The multinationals are placing high expectations on China. "We expect annual growth in China to exceed 35 percent in the coming three years and we will have 100 more (R&D) partners in the next two years," said Merieux.

In 2012, BioMerieux China sales increased by more than 40 percent year-on-year to hit 100 million euros ($133 million).

China is currently the third-largest market for BioMerieux, after the United States and France. It is expected to be the second-largest within two years.

Merieux said he had previously never thought China would be one of the top three markets worldwide.

We have reasons to believe it will grow bigger, he said.

Innovative economy

As part of its 12th Five-Year Plan (2011-2015), China pledged to turn itself into an innovative economy and to expand domestic consumption.

During a meeting with executives from a host of multinationals attending the China Development Forum in March, Premier Li Keqiang pointed out that China will try to upgrade its economy and expand domestic consumption by opening up further to foreign businesses.

Li promised further opening-up in services and industries related to new energy, emphasizing the government will ensure foreign businesses get fair access to the market and a level playing field in terms of competition.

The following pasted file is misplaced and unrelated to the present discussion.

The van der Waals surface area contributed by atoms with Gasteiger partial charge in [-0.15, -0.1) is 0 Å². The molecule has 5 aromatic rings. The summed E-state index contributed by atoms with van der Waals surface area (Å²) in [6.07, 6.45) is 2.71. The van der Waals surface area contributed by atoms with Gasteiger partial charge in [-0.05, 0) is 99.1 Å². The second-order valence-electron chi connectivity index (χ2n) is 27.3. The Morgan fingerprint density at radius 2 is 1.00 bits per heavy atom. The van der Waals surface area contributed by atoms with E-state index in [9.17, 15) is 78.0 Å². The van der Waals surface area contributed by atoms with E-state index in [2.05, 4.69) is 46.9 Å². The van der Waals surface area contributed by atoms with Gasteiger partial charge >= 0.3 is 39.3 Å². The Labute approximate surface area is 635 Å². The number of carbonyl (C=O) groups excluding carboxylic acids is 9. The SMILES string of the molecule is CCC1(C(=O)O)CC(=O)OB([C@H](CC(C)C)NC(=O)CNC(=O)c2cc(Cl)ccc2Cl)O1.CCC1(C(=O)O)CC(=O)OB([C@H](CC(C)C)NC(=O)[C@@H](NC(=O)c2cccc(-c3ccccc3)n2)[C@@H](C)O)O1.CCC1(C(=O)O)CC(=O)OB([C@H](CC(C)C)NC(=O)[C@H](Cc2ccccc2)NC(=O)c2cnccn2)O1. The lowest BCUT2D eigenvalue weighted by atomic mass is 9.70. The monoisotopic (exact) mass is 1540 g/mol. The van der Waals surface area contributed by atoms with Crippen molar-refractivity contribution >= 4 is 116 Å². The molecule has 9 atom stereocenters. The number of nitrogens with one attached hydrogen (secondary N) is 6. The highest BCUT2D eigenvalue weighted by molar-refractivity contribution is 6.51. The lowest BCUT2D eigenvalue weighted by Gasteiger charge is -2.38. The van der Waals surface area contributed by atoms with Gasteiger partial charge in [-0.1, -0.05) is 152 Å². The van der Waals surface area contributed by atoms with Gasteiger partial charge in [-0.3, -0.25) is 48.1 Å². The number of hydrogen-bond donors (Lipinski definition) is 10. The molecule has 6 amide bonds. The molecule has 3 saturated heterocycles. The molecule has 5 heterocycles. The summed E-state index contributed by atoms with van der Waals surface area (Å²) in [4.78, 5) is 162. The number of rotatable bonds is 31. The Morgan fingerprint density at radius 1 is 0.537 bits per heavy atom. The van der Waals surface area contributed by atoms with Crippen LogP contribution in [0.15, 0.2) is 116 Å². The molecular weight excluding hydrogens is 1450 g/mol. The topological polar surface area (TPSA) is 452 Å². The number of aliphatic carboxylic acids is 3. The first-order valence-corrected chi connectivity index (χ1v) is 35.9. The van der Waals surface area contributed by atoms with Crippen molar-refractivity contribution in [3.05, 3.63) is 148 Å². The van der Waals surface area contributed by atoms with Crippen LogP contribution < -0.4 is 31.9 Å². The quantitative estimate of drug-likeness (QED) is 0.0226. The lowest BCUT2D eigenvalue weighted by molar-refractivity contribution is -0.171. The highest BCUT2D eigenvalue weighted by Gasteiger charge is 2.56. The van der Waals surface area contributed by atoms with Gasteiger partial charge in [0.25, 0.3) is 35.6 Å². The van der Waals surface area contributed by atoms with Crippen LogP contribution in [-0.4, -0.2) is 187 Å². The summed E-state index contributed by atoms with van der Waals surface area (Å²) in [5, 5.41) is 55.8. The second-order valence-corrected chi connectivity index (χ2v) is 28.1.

In late 2011, as part of the transformation of its economic growth model, China launched a new version of its guidelines for foreign industrial investment, encouraging foreign companies to add investment in high-end manufacturing, services and the high-tech sector in general.

The multinationals' expansion would turn into new growth engines for China and bring new technology as well, Wang Zhile said.

Merieux said his company has witnessed the development of the Chinese medical system and will continue to do so.

"China fell behind in terms of development. It was short of advanced technical methods to support scientific disease diagnosis and prevention. Now China has achieved cutting-edge technologies of a global standard," said the executive.

"But safer, more convenient and cheaper public health and basic medical services are still needed. That is what we can help and offer."

China is becoming the global R&D center for many foreign companies.

In late 2011, MSD started construction of its Asian R&D center in Beijing, which is still being developed. The center, which includes registration and clinical trials, R&D capability building and cooperation with local companies, universities and academic institutions, serves not only China but also global markets.

"We are trying to integrate China's R&D capability into our global network," said Dong Ruiping, senior vice-president of Merck Research Laboratories Emerging Markets.

Merieux said BioMerieux is implementing a "reverse" R&D strategy in China, so the new cooperation agreement and expansion of the Shanghai facilities are not only for local needs but also for its global network.